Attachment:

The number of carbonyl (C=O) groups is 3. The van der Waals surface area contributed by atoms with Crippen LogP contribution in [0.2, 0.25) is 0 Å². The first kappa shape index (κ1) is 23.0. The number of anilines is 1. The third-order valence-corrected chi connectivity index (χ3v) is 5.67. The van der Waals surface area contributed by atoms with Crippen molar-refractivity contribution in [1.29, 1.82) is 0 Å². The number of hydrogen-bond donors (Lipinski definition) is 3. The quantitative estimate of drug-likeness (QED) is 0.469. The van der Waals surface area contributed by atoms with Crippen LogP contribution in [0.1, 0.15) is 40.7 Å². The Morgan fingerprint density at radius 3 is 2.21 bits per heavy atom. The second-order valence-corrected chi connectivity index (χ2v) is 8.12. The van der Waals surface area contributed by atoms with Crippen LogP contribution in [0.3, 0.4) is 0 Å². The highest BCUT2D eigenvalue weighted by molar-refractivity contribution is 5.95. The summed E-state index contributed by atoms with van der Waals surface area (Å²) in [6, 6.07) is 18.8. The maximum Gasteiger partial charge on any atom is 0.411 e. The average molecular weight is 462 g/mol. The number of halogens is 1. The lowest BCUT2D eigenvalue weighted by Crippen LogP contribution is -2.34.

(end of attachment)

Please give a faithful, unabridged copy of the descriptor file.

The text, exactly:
The number of carbonyl (C=O) groups is 3. The van der Waals surface area contributed by atoms with Crippen LogP contribution in [0.2, 0.25) is 0 Å². The first kappa shape index (κ1) is 23.0. The number of anilines is 1. The third-order valence-corrected chi connectivity index (χ3v) is 5.67. The van der Waals surface area contributed by atoms with Crippen molar-refractivity contribution in [1.29, 1.82) is 0 Å². The number of hydrogen-bond donors (Lipinski definition) is 3. The quantitative estimate of drug-likeness (QED) is 0.469. The van der Waals surface area contributed by atoms with Crippen LogP contribution in [0.1, 0.15) is 40.7 Å². The Morgan fingerprint density at radius 3 is 2.21 bits per heavy atom. The second-order valence-corrected chi connectivity index (χ2v) is 8.12. The van der Waals surface area contributed by atoms with Crippen LogP contribution in [0.3, 0.4) is 0 Å². The highest BCUT2D eigenvalue weighted by molar-refractivity contribution is 5.95. The summed E-state index contributed by atoms with van der Waals surface area (Å²) in [6, 6.07) is 18.8. The maximum Gasteiger partial charge on any atom is 0.411 e. The average molecular weight is 462 g/mol. The number of halogens is 1. The lowest BCUT2D eigenvalue weighted by Crippen LogP contribution is -2.34.